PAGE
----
4.0 out of 5 stars Recommended for Libraries Not Individuals, March 30, 2014

I know one of the editors, Ben de Jong, and am disappointed in the publisher for failing to properly present the book. Below I provide the table of contents that should have been provided by the publisher.

Foreword and acknowledgements, Michael Kowalski 1.By Way of Introduction: A Systemic Way of Looking at the Future of Intelligence, Bob de Graaff 2. The Future of Intelligence: What Are the Threats, the Challenges and the Opportunities?, Sir David Omand 3. The Future of Intelligence: Changing Threats, Evolving Methods, Gregory F. Treverton 4.Is the US Intelligence Community Anti-Intellectual?, Mark M. Lowenthal 5.The Future of the Intelligence Process: The End of the Intelligence Cycle?, Art Hulnick 6.The Future of Counterintelligence: the Twenty-First Century Challenge, Jennifer Sims 7. Analyzing International Intelligence Cooperation: Institutions or Intelligence Assemblages?, Jelle van Buuren 8. European Intelligence Cooperation, Björn Fägersten 9.Intelligence-Led Policing in Europe: Lingering between Idea and Implementation, Monica den Boer 10. The Next Hundred Years: Reflections on the Future of Intelligence, Wilhelm Agrell 11.Conclusions: It may be September 10, 2001 today George Dimitriu and Isabelle Duyvesteyn

Read the rest of this entry »

Comments Off
Mar 30

Review: Still Ours to Lead – America, Rising Powers, and the Tension Between Rivalry and Restraint

Tags:
Amazon Page

Amazon Page

Bruce Jones

4.0 out of 5 stars One Third Provocative, One Third Delusional, One Third Ignorant, March 22, 2014

I was given this book as a gift, by someone who knew I can recite from memory the ten high level threats to humanity (as identified and prioritized by the UN High Level Panel on Threats, Challenges, and Change, and reported out in A More Secure World: Our Shared Responsibility–Report of the Secretary-General’s High-level Panel on Threats, Challenges and Change, which is also available free online as a PDF.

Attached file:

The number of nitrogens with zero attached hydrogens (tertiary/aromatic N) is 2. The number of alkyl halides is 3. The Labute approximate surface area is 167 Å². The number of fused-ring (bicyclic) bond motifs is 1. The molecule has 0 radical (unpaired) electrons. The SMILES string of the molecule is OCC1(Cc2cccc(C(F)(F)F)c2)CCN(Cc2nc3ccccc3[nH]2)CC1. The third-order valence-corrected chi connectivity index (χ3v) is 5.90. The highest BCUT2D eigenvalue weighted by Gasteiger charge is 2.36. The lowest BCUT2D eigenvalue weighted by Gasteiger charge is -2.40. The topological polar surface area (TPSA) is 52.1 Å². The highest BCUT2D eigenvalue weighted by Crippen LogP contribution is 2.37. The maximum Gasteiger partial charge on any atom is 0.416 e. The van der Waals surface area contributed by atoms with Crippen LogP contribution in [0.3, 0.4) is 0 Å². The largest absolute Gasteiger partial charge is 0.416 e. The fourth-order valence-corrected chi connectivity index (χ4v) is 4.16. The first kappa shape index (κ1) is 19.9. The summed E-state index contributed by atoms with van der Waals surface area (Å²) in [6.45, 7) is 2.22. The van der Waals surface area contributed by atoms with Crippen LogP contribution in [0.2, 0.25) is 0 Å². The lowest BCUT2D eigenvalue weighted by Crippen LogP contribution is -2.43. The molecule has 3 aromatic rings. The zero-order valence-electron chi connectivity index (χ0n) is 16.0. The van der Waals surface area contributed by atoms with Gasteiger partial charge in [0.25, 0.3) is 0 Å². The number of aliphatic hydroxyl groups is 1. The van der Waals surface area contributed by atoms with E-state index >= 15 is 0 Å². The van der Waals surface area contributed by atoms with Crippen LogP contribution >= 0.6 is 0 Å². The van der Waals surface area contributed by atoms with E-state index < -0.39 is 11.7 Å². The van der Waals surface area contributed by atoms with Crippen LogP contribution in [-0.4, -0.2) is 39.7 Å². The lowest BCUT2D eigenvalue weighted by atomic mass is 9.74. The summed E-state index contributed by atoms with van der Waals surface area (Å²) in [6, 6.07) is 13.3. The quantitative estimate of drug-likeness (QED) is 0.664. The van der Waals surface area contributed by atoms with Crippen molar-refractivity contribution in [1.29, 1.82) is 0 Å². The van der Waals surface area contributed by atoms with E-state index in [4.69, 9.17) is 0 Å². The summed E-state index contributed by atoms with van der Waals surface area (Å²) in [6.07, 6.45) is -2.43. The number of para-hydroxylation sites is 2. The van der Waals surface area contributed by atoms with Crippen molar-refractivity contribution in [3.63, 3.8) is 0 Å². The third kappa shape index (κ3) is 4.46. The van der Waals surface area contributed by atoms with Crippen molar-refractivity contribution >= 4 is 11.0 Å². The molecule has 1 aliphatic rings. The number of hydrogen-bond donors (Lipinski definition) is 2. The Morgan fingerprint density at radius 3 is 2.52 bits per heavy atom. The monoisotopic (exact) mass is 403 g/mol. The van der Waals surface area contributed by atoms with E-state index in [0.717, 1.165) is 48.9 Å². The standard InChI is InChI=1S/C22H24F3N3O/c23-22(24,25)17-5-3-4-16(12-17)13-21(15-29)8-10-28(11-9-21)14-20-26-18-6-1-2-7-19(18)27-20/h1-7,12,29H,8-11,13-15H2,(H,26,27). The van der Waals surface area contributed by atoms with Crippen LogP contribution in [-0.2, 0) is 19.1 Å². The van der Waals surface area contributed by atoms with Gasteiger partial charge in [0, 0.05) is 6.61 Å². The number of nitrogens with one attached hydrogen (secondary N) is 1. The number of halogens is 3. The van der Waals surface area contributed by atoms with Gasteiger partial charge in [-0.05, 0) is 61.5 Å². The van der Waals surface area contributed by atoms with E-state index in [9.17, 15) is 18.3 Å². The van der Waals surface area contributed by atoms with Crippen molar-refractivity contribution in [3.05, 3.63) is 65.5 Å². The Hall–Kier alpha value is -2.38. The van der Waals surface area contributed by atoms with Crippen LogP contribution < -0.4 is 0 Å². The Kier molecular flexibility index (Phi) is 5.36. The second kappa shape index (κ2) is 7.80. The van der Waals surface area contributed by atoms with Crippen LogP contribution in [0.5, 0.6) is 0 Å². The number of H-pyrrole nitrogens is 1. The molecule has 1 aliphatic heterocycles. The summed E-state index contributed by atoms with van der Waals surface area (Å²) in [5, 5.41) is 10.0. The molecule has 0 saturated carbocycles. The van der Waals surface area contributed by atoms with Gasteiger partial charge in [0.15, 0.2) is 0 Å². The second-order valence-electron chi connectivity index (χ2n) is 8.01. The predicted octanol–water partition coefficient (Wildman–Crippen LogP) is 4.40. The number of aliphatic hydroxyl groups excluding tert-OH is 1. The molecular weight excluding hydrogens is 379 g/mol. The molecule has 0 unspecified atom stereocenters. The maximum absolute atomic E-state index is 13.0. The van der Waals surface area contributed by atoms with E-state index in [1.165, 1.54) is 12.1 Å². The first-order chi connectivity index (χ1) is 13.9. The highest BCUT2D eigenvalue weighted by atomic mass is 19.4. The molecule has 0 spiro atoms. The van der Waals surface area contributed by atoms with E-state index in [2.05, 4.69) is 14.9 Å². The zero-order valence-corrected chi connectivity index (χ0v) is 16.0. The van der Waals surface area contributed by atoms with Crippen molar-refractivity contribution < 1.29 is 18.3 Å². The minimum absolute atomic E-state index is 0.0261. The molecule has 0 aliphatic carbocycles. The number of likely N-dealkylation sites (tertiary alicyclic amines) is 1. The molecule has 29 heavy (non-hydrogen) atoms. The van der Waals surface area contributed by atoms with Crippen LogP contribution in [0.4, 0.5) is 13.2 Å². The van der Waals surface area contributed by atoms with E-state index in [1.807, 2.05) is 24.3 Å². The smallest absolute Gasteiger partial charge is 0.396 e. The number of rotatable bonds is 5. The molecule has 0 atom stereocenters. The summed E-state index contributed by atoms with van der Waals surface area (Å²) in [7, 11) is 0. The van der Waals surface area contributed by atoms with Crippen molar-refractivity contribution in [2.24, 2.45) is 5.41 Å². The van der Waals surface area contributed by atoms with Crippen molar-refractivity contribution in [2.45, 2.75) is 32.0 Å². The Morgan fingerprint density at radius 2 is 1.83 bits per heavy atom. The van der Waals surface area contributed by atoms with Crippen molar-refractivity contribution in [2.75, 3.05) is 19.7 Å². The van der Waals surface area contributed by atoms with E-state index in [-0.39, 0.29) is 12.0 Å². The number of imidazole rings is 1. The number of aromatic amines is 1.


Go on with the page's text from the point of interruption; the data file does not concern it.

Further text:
My first impressions were negative. On a second pass I found more to appreciate, but the most compelling impression I was left with is that Obama is Bush and the Brookings Institution has lost its moral and intellectual compass.

One Third Provocative

To the extent that good is to be found in the two-terms of the ObamaBiden Administration, this book serves as a fine guide. I wondered more than once which foreign policy position the author was applying for appointment to. Sadly, what the author offers in the way of positive must be construed by any realist grounded in international reality as a second application of lipstick on the pig, the first being when the neo-conswervatives and Wall Street successfully trotted Obama out as the savior of the two-party tyranny. [I credit the term to Theresa Amato’s Grand Illusion: The Myth of Voter Choice in a Two-Party Tyranny — it is not possible to be a serious observer of American idiocy without first understanding that there is no real difference between the extremists of the right and the extremists of the left — they are both toxic.

One Third Delusional

Read the rest of this entry »

Comments Off
Mar 22

Review: Earth – An Alien Enterprise

Tags:
Amazon Page

Amazon Page

Timothy Good

4.0 out of 5 stars Credible, Eye-Glazing, Not the Polished Brief I Expected, March 16, 2014

I have read other books on extra-terrestials, have noted with interest that governments around the world have been declassifying their archives on actual contacts with extra-terrestials, and noted with interest the mock Congressional hearings a year or so ago in which a former Candian defense minister testified to their being no fewer than five alien races in contact with our governments and also in residence on Earth in various forms.

Normally I write a summary review of a book, but I quickly gave up that idea once this book was in hand. It is a mind-glazing textual dump. While it is organized sensibly, and every bit is in my view credible and useful,

Let me start with past books that I have read and found credible, along with a few I have not but whose titles I find helpful:

Close Encounters Of The Fourth Kind: Alien Abduction, UFOs, and the Conference at M.I.T.
Disclosure : Military and Government Witnesses Reveal the Greatest Secrets in Modern History
ALIEN AGENDA: Why they came Why they stayed
Opening Minds: A Journey of Extraordinary Encounters, Crop Circles, and Resonance
Hidden Truth: Forbidden Knowledge
Vital Signs: A Complete Guide to the Crop Circle Mystery and Why It is Not a Hoax
Rule by Secrecy: The Hidden History That Connects the Trilateral Commission, the Freemasons, and the Great Pyramids
Saucers, Swastikas and Psyops: A History of A Breakaway Civilization: Hidden Aerospace Technologies and Psychological Operations
Black Operations, Weapons Systems and Experiments by Extraterrestrials, Grays and Governments
Area 51: An Uncensored History of America’s Top Secret Military Base

Now here, from pages 397-398, is the take-away statement from this book, citing Daniel Fry, who stated that he heard this from an alien in 1949:

Read the rest of this entry »

Comments Off
Mar 16